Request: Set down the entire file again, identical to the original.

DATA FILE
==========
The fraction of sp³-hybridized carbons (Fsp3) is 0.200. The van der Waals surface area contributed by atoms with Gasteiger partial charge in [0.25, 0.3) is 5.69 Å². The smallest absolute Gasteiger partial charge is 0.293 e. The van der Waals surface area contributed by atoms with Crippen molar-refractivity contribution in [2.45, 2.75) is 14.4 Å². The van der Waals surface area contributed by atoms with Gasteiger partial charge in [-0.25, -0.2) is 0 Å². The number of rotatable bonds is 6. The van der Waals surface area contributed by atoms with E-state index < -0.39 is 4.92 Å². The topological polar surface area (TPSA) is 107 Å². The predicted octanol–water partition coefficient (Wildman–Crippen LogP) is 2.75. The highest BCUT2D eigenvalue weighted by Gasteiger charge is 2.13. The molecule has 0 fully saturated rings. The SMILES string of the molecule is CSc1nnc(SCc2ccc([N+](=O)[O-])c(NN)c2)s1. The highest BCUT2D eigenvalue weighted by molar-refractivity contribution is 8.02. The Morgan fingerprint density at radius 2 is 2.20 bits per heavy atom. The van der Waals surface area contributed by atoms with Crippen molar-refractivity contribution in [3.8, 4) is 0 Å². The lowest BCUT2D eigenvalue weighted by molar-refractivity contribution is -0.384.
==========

The fraction of sp³-hybridized carbons (Fsp3) is 0.200. The van der Waals surface area contributed by atoms with Gasteiger partial charge in [0.25, 0.3) is 5.69 Å². The smallest absolute Gasteiger partial charge is 0.293 e. The van der Waals surface area contributed by atoms with Crippen molar-refractivity contribution in [2.45, 2.75) is 14.4 Å². The van der Waals surface area contributed by atoms with Gasteiger partial charge in [-0.25, -0.2) is 0 Å². The number of rotatable bonds is 6. The van der Waals surface area contributed by atoms with E-state index < -0.39 is 4.92 Å². The topological polar surface area (TPSA) is 107 Å². The predicted octanol–water partition coefficient (Wildman–Crippen LogP) is 2.75. The highest BCUT2D eigenvalue weighted by Gasteiger charge is 2.13. The molecule has 0 fully saturated rings. The SMILES string of the molecule is CSc1nnc(SCc2ccc([N+](=O)[O-])c(NN)c2)s1. The highest BCUT2D eigenvalue weighted by molar-refractivity contribution is 8.02. The Morgan fingerprint density at radius 2 is 2.20 bits per heavy atom. The van der Waals surface area contributed by atoms with Crippen molar-refractivity contribution in [3.8, 4) is 0 Å². The lowest BCUT2D eigenvalue weighted by molar-refractivity contribution is -0.384.